The Seashore Trolley Museum will likely be one of the first museums in Maine to reopen to the public next month.

The Kennebunkport museum on Thursday successfully completed the state’s checklist of compliance conditions to reopen during the first phase of Gov. Janet Mills’ plan to restart the economy. It will open its campus on May 16 to Maine residents only, though visitors’ experience at the museum will be a bit different than it was before the coronavirus pandemic.

It is not clear when other museums in Maine will be able to reopen. The plan outlined this week by Gov. Janet Mills did not specifically address museums. The Department of Economic and Community Development says any businesses not specified for Stage 1 reopening, but whose owners believe can be opened and operated safely, may request a dispensation.

Because the trolley museum is an outdoor museum, it fit into the category of outdoor recreation, which can resume under the first phase of the reopening plan, said Katie Orlando, the nonprofit’s executive director. The museum will be open May 16, 17, 24, 30 and 31.

“We’re excited to be able to do this,” Orlando said.

To comply with conditions from the state checklist, the museum will sell tickets online, which will limit person-to-person contact and allow staff to limit the number of people on campus. Visitors will not be allowed to go onto trolleys and buses on display, but will still be able to walk around the barns that house them.


“We need to keep all trolleys and buses closed for now. We just don’t have the resources to disinfect our entire collection of 350 items,” Orlando said.

Only Maine residents will be allowed to visit and volunteer at the museum to comply with the state’s 14-day quarantine requirement for people coming from out of state. The gift shop will be closed for in-person sales until June.

The museum will offer several types of activities that comply with the COVID-19 prevention checklist for guided outdoor activities, Orlando said. Two-hour private charter trolley rides will be available for groups of up to five people. A “Be a Motorman” experience will allow a single visitor to learn how to drive a trolley with a trained motorman.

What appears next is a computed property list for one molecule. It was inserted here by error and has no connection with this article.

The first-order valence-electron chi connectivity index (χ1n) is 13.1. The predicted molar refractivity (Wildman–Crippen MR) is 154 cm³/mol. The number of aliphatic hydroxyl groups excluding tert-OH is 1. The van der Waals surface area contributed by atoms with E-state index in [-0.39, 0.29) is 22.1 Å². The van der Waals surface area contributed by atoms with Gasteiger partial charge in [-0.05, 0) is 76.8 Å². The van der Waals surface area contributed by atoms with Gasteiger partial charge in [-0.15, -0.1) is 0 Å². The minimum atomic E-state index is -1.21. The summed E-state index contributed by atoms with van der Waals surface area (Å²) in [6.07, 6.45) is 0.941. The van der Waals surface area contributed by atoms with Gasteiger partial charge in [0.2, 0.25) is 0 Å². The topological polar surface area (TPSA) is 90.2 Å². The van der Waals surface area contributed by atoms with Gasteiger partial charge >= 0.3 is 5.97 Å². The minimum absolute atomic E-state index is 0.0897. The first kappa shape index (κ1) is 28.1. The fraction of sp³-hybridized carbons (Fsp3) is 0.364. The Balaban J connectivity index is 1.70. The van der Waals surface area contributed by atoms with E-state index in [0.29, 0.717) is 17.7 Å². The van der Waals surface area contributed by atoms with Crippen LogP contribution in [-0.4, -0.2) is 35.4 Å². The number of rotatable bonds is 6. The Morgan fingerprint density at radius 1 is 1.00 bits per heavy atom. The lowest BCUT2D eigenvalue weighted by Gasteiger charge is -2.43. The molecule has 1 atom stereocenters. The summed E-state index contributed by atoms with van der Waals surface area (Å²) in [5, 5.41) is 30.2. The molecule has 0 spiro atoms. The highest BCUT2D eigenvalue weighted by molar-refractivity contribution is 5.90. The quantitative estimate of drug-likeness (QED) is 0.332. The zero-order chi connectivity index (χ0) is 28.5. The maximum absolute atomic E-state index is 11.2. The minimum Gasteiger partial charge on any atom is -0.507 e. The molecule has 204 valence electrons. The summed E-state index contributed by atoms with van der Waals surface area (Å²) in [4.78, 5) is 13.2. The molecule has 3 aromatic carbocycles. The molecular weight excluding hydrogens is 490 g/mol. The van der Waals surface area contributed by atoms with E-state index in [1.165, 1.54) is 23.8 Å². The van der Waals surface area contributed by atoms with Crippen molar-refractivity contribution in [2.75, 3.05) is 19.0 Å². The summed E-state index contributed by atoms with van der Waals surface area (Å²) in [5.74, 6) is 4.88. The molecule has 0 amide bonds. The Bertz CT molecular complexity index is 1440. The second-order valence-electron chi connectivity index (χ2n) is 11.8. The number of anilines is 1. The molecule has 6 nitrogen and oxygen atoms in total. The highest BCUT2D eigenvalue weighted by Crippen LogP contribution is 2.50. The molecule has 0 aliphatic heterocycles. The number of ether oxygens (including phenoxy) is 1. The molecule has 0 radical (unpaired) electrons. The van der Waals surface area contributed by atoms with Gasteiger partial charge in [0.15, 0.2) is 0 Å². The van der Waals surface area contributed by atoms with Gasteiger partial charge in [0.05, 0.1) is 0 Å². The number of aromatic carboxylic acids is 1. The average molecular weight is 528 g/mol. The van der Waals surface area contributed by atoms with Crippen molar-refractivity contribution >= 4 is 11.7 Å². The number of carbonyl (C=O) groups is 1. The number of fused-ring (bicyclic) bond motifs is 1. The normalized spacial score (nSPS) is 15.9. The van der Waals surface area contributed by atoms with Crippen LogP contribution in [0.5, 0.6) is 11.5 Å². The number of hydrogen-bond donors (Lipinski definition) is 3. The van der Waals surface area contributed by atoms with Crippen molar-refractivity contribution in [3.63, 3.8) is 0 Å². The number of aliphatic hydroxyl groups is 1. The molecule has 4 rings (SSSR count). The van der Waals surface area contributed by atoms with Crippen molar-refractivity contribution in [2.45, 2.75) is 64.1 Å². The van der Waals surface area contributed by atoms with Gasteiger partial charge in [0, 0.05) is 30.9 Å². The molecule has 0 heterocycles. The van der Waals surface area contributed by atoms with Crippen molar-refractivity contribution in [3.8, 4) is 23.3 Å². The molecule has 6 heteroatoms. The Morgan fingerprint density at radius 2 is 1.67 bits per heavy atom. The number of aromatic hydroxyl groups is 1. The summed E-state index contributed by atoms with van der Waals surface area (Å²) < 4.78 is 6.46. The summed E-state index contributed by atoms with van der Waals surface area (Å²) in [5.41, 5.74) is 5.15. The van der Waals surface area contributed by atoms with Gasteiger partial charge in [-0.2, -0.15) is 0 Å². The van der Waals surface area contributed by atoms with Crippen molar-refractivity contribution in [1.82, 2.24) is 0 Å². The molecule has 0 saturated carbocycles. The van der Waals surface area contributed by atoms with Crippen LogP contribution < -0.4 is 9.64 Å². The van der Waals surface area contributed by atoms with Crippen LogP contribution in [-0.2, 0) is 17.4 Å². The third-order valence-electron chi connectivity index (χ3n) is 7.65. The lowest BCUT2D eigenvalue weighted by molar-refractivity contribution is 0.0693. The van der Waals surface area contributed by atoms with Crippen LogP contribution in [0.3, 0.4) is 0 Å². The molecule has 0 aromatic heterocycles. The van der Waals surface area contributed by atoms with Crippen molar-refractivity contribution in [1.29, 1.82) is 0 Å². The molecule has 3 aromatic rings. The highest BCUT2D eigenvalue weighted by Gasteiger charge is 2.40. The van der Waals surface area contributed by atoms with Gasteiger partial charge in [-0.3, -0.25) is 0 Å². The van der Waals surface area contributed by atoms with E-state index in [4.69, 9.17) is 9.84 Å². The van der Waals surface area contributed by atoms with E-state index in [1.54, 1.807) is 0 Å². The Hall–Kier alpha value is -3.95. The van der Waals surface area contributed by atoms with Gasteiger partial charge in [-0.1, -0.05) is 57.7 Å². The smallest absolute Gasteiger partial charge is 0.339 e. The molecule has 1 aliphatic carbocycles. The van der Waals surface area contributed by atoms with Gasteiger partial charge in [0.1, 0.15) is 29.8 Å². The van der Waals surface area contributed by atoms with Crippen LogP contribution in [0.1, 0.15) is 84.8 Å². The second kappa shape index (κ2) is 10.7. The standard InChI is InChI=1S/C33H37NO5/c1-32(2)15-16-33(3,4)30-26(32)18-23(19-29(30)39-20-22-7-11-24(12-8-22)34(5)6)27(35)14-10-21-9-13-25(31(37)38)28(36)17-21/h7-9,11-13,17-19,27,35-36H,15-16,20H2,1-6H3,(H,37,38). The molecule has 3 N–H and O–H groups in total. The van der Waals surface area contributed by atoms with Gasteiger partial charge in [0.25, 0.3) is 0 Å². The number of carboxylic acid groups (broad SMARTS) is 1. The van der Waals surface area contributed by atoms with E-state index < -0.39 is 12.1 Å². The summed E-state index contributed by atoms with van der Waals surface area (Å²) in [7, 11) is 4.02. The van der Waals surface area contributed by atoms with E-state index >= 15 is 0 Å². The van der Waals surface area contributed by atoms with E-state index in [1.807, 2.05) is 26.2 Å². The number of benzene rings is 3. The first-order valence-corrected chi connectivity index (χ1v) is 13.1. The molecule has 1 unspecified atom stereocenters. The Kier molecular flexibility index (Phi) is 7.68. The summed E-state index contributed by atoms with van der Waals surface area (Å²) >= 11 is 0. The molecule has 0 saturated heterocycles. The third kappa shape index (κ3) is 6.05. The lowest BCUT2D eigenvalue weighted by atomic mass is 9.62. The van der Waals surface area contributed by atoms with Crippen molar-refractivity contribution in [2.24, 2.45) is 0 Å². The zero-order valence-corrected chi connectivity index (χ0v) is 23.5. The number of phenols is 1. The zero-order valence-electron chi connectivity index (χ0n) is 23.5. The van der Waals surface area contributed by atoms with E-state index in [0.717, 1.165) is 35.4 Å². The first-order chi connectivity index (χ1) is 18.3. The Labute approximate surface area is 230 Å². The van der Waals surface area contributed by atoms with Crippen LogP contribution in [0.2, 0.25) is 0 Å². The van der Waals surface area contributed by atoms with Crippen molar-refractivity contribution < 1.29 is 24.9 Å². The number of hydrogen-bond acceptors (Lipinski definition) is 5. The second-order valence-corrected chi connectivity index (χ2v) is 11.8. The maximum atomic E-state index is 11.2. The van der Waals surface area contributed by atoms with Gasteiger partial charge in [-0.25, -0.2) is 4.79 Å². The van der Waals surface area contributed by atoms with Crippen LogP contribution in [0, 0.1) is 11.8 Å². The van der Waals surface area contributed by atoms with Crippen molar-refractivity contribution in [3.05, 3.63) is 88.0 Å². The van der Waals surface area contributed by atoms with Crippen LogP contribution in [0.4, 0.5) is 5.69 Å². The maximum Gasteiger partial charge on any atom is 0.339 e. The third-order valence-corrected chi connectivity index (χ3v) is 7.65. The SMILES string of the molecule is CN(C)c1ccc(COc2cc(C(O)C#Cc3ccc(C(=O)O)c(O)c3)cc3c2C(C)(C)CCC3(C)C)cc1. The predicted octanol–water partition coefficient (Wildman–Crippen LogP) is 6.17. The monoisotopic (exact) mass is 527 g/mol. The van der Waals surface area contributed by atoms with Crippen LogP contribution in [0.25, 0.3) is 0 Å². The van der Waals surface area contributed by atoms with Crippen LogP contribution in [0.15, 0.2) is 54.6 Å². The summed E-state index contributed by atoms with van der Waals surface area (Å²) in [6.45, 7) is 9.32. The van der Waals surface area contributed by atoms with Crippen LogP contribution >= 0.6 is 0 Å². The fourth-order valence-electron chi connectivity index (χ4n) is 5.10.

The museum will also offer docent-guided tours for groups of up to five people. Self-guided tours will allow visitors to explore the campus at their own pace, Orlando said.

When ticket sales begin on May 8, the museum plans to release a list of expectations for guests visiting the property during the pandemic.

Orlando said she anticipates the museum will have a deficit this year because of lost revenue, but being able to open for limited activities will help cushion that blow. The museum received a a loan through the Paycheck Protection Program to cover payroll and other costs through mid-June.

“We’re trying to do everything we can to generate revenue right now,” she said.

Orlando noted that while staff and volunteers are excited to reopen the museum and give “stir-crazy” Mainers something to do, that opening will happen without many volunteers who are in high-risk categories or who live outside Maine.

“It will be very sad for us to open the season without those volunteers, but we don’t want them here until it’s safe,” she said.

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